On the morning before the last day of first quarter, Marlborough students and employees received an email informing them that the next day students would be able to leave their uniforms behind and dress up (or not) for the first free dress day of the year. The announcement was followed by the usual list of attire considered inappropriate for school, such as open-toed shoes or crop tops. Although most Marlborough girls have come to expect these guidelines, many were shocked and even upset to discover that this year the list also included a first-time ban on shorts.
When the new uniform went into effect at the start of the 2013-2014 school year, one of the new requirements was that uniform skirts be no more than three inches above the knee. Along the same lines, shorts and skirts worn on free dress days were also expected to follow this rule. This year, however, was the first time that the School banned shorts altogether, an action that dismayed many students and caused several to take to Facebook to argue against the change.
We at the UltraViolet recognize the importance of enforcing a dress code that is appropriate and conducive to maintaining a healthy learning environment. However, we believe that the new ban on shorts is not only impractical, but also responsible for sending a harmful message about body image to the School community, and we respectfully disagree with the administration’s decision.
First, from a practical point of view, forbidding girls from wearing shorts does not make logical sense for a school that is located in Los Angeles, where temperatures often rise to a point at which it is uncomfortable to wear pants or leggings. Although students do have the option to wear skirts, many view free dress as a welcome break from the uniform and would therefore prefer to dress comfortably in shorts rather than in an item of clothing they wear to school every day.
Second, the Student Handbook of Expectations explains that on free dress days, students “need to remember they are representing the School and should dress appropriately.” Requiring students to dress “appropriately” and present themselves respectably is indeed important in a school that aims to prepare girls for success in the professional world. However, while students are forbidden from wearing a nice pair of shorts on free dress days, they are allowed to walk around in yoga pants, leggings or even pajamas, which are much more casual. If the definition of “appropriate” attire means keeping students looking well-put together and professional, then shorts have no place on a list of unacceptable clothing.
That being said, we recognize that “appropriate” dress does not rest solely on casualness. Many shorts are simply too short and too revealing and would indeed be distracting and inappropriate for school. But many are not. Stores all over the world stock shorts that look perfectly respectable and are more than three inches above the knee. If the School wishes to prevent girls from wearing shorts of an unsuitable length, it can simply make use of the conduct infraction system; teachers often distribute infractions for short skirt lengths, so they should be comfortable applying the same system to shorts as well.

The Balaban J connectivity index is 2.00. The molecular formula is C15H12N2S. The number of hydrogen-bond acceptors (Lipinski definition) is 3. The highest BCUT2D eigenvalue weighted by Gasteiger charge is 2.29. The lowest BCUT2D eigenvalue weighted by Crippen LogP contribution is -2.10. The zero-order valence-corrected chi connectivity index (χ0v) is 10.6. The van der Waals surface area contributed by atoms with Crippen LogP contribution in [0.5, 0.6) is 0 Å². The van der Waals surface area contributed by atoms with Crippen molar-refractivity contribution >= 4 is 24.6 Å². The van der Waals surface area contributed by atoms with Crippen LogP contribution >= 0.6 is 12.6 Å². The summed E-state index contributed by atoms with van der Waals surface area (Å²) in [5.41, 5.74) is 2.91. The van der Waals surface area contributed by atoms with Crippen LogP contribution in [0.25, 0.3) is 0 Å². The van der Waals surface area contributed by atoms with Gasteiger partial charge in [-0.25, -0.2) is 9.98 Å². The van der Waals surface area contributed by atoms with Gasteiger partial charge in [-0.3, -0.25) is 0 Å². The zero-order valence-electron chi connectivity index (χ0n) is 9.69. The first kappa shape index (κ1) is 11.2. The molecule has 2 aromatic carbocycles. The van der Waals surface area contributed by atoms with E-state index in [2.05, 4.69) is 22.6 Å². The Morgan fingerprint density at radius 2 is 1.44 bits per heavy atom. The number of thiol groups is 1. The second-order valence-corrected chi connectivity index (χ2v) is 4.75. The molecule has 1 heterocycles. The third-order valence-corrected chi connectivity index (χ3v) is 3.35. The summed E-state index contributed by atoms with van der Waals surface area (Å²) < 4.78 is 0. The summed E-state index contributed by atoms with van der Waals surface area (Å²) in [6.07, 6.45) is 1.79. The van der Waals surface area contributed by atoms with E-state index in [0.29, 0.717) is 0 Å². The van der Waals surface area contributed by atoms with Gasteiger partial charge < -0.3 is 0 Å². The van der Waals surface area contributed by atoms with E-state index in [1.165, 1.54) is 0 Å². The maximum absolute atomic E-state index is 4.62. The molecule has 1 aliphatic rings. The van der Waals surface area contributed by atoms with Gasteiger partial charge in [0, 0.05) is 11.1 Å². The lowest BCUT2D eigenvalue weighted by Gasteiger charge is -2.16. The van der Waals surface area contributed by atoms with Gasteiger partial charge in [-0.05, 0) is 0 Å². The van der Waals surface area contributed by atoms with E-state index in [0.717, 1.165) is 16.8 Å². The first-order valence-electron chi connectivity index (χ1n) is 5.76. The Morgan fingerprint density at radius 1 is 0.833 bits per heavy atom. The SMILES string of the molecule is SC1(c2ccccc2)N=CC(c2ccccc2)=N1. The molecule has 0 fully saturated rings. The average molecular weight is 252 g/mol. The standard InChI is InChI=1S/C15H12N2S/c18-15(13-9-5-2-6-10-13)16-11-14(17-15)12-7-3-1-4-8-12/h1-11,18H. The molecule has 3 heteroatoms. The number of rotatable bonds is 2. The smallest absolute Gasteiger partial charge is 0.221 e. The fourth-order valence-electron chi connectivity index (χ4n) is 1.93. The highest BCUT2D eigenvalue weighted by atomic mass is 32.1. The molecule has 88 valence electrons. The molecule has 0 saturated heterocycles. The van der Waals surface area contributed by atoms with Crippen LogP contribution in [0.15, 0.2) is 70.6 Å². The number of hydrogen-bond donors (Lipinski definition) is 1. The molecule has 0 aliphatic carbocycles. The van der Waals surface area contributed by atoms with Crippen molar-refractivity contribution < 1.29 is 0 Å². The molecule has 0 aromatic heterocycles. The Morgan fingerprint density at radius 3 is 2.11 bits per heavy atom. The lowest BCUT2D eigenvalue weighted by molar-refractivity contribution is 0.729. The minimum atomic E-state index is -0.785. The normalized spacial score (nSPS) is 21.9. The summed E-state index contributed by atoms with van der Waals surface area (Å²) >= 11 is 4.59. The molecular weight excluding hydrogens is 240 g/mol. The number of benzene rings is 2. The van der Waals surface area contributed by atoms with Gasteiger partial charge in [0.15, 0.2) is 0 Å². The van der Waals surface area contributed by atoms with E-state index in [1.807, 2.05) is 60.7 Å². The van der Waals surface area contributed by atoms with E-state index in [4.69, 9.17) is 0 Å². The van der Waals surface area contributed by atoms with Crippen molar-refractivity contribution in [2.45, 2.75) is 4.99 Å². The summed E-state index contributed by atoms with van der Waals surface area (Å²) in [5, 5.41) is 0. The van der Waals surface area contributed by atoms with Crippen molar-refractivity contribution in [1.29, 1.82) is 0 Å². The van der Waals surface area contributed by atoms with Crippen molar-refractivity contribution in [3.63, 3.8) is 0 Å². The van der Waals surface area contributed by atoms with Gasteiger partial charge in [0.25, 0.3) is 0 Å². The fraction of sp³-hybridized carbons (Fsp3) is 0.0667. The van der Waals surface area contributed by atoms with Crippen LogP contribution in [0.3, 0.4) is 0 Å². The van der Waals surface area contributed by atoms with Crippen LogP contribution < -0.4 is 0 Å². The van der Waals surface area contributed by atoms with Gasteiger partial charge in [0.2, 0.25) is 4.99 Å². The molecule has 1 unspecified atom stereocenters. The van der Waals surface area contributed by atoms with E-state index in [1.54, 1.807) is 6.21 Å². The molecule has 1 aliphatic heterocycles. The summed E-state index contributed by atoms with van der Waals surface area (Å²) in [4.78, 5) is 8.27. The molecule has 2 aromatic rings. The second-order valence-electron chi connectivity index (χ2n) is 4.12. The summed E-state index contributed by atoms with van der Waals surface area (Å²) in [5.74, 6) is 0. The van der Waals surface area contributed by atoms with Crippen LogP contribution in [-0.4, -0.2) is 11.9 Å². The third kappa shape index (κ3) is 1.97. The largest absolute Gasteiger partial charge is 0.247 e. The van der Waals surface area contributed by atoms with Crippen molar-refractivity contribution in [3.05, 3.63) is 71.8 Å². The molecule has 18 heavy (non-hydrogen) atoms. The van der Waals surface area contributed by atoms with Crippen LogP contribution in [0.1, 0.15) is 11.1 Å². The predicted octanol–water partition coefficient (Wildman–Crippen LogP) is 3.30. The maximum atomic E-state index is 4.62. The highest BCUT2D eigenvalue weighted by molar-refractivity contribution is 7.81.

Marlborough prides itself on maintaining confidence as a core value, but it must practice what it preaches. A school can hardly claim to impart this value if it does not first show confidence in its students. Girls should not feel that the School deems them incapable of making appropriate decisions regarding their own attire; if students are mature enough to handle challenging ideas and coursework in the classroom, they should be more than capable of choosing an acceptable outfit.
At Harvard-Westlake School, both female and male students are permitted to wear shorts, provided that the shorts are of “a decent length,” according to the school’s Student/Parent Handbook (and this “decent length” is more than three inches above the knee). If Marlborough’s reasoning for eliminating shorts rests on the fear that it will be difficult to enforce a policy of appropriate short length, in spite of the existence of conduct infractions, then perhaps it should take a look at Harvard-Westlake’s policy. If a successful school such as Harvard-Westlake can maintain policies that allow its students to wear appropriate shorts, why should Marlborough (an all-girls school) not be able to do the same?
Because enforcing appropriate short length should not be an issue, it seems, whether unintentionally or otherwise, that the School’s only reason for this ban comes from a fear of students being viewed in a sexual manner, a reason which would disturbingly imply that the School is worried that members of the Marlborough community might view students in this way.
We agree that a school environment must have its own regulations on professional and appropriate attire. However, shorts can most definitely be appropriate, and we strongly encourage Marlborough to reverse its decision, so that this ban will not have the unfortunate effect of persuading students that the School, like too much of modern society, has given in to the harmful view of perceiving women’s bodies as sexualized objects.